Monitoring Caribou on Alaska’s North Slope

Pipelines on the North Slope are installed at least seven feet off the ground to allow the caribou easy passage underneath.

On Alaska’s North Slope, caribou are one of the primary sources of food for Indigenous Peoples. So it’s only natural that the potential impacts of oilfield development on caribou abundance and distribution is of interest to North Slope residents. ConocoPhillips has been monitoring caribou movement and distribution in our areas of interest on the North Slope for decades. We also partner with the North Slope Borough and the Alaska Department of Fish and Game (ADF&G) to collect data about caribou movement and migration. Data gained through this collaborative work informs science, engineering design and best practices for operations and new project development.

Caribou at CD-1.
Caribou at CD-1.

To monitor the movement of the two primary caribou herds, ConocoPhillips Alaska funds the purchase of radio telemetry collars and works with the ADF&G to place them on caribou. Using the data from the collars, individual animals are tracked to assess if their seasonal movement may be influenced by factors including oilfield activities, snow levels, vegetation, terrain, insect harassment or proximity to the coast. The shared data provides detailed information on which areas caribou use consistently during different seasons year-over-year, how those areas correspond with proposed development, and if movement patterns change after construction.

“Simply put, it helps give us the big picture – shows us where the herds are moving and how they’re doing. Knowing this helps inform infrastructure decisions,” said Senior Environmental Coordinator for Biological Sciences Christina Pohl. There are “tens of thousands in each herd.”

"Understanding how to coexist with the caribou is one of our top priorities,” Pohl continued. “By using science to inform operational decisions that may impact caribou or other animals we can best ensure that our activities don’t interfere with the animals.”

Throughout the years, ConocoPhillips Alaska has improved oilfield facility design to accommodate caribou and developed best practices for operations to reduce potential for impacts. There is now a minimum spacing requirement between roads and pipelines, coating on new pipelines to reduce shine or glare, and speed limit restrictions. Pipelines are installed at least seven feet off the ground to allow the caribou easy passage underneath.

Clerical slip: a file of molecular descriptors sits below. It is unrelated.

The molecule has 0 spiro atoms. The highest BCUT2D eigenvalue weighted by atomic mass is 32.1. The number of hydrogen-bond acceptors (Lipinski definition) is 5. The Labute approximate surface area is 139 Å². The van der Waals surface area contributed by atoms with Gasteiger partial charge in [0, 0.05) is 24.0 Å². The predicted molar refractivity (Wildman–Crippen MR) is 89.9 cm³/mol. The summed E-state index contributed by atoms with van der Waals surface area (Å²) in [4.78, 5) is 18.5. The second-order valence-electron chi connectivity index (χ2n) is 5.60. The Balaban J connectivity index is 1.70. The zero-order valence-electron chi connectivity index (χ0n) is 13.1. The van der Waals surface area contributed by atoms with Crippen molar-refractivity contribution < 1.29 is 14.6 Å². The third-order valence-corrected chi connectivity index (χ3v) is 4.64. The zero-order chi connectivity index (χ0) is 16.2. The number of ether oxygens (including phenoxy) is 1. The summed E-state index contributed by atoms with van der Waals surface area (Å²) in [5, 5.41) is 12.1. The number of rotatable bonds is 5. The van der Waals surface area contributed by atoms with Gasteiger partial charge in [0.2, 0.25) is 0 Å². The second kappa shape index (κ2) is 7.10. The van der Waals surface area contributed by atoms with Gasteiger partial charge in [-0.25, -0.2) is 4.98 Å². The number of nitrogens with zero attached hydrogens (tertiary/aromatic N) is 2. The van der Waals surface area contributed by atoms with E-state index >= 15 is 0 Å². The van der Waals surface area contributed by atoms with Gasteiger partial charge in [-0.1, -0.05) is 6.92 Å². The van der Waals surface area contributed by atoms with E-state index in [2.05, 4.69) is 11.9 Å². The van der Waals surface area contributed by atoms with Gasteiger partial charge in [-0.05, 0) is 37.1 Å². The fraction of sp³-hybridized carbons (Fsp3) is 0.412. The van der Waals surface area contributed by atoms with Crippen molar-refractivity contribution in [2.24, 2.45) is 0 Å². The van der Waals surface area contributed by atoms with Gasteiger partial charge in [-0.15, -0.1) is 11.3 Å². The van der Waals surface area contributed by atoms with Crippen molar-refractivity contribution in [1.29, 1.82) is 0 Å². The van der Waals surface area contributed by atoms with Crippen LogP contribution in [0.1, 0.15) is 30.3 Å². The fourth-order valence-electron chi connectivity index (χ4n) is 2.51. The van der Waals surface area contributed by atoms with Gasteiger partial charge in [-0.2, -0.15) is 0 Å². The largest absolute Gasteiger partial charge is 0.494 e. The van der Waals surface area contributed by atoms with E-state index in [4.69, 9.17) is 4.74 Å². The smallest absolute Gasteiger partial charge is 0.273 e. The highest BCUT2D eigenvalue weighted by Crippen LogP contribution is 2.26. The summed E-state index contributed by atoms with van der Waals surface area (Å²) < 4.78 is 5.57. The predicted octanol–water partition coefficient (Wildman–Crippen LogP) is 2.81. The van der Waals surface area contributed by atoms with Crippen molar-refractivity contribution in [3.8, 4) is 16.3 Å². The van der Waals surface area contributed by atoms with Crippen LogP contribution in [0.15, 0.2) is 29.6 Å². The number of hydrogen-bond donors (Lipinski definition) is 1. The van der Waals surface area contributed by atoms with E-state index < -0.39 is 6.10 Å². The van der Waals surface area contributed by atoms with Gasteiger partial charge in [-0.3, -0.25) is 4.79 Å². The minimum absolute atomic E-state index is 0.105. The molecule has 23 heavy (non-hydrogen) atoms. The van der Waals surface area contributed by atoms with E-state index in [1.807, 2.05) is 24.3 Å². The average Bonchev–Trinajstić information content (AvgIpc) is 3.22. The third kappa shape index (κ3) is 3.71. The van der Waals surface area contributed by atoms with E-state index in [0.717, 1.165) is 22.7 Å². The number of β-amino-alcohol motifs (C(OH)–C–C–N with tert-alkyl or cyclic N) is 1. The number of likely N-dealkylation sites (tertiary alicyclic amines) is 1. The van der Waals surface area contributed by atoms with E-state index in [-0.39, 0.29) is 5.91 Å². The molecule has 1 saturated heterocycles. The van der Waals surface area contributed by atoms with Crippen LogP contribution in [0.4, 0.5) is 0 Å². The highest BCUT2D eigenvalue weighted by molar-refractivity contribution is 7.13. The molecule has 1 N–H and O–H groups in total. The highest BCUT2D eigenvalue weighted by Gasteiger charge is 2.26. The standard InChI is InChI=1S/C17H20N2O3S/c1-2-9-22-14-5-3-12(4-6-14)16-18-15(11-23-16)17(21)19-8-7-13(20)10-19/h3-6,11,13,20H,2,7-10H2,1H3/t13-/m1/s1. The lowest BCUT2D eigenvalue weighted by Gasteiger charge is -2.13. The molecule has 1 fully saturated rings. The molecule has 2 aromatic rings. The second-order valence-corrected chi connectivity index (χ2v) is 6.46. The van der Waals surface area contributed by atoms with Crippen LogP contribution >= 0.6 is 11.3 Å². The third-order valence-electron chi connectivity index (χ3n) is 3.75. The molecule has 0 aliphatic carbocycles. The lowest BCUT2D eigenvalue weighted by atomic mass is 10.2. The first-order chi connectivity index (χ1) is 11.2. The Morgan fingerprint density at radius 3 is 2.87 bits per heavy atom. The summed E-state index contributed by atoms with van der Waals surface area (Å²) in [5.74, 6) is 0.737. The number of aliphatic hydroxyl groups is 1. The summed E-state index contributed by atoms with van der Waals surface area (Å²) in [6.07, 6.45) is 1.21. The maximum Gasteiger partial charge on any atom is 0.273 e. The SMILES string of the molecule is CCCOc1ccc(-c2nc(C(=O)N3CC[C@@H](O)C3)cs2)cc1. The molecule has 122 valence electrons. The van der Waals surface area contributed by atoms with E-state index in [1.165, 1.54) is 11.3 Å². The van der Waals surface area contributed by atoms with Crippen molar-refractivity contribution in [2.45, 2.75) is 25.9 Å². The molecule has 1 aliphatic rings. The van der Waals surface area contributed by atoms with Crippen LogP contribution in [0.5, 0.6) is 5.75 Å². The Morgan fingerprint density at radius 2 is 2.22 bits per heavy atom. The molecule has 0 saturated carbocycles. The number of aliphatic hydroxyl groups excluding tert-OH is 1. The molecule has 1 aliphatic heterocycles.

Infrastructure placement may also be influenced by the collected data, including where drill sites are located and the height, shape and location of roads. One study focus area in 2021 was the Bear Tooth Unit, which includes the proposed Willow development and a region to the south. Most caribou in this area are from the Teshekpuk Herd, which has significant numbers of the herd remaining on the Coastal Plain during winter, in contrast to the Central Arctic herd in the Kuparuk and Prudhoe Bay areas, which mostly migrate further south for the winter. Although caribou distribution and movements vary widely by season, most calving of the Teshekpuk herd occurs near Teshekpuk Lake, over 20 miles from the proposed development area. The Bureau of Land Management (BLM) National Petroleum Reserve-Alaska (NPR-A) Integrated Activity Plan requires caribou studies prior to construction to understand how caribou use the area.

Researchers in other studies noted that the area north of Teshekpuk Lake is a popular area for caribou to escape mosquito harassment. Caribou monitoring and subsistence harvest studies will continue throughout the proposed Willow project’s lifetime to inform continued caribou protection practices.

ConocoPhillips began monitoring caribou movement and distribution in the Kuparuk area in the late 1970s, including aerial surveys in the area from 1993 to 2017. In 2021, we continued annual monitoring to assess the Central Arctic Herd near our Kuparuk and nearby Alpine oilfields. 2021 data indicated that the herd moved through the oilfields repeatedly during early and midsummer and some large groups were on the Colville River Delta in June and July. The results were generally consistent with previous studies in the area showing different behaviors and response to oilfields during different seasons. For example, during the calving period of about two weeks in early June, caribou tended to avoid roads and pads, but the avoidance declined significantly after calving. In late June and early July, caribou moved rapidly through the oilfields and crossed roads to reach coastal mosquito-relief habitat directly. In late July and early August, many caribou favored gravel roads and pads to avoid harassment by oestrid flies, before they started their fall migration into the Brooks Range.

Significance to hunters

A healthy and stable caribou population is important to communities on the North Slope and their subsistence lifestyle. In addition to monitoring the caribou, ConocoPhillips has sponsored a Caribou Subsistence Monitoring Study in Nuiqsut for the past 14 years. This study showed that subsistence harvests remain strong and that a sizable number of hunters are utilizing the Alpine and Greater Mooses Tooth roads to improve hunting access. The study also provides information about how to improve our operations, such as coordinating helicopters to avoid hunters, and designing subsistence pullouts and ramps in appropriate locations and configurations for access to the tundra.

“Our goal is for our operations to not disrupt either the animals or the hunters,” Pohl said.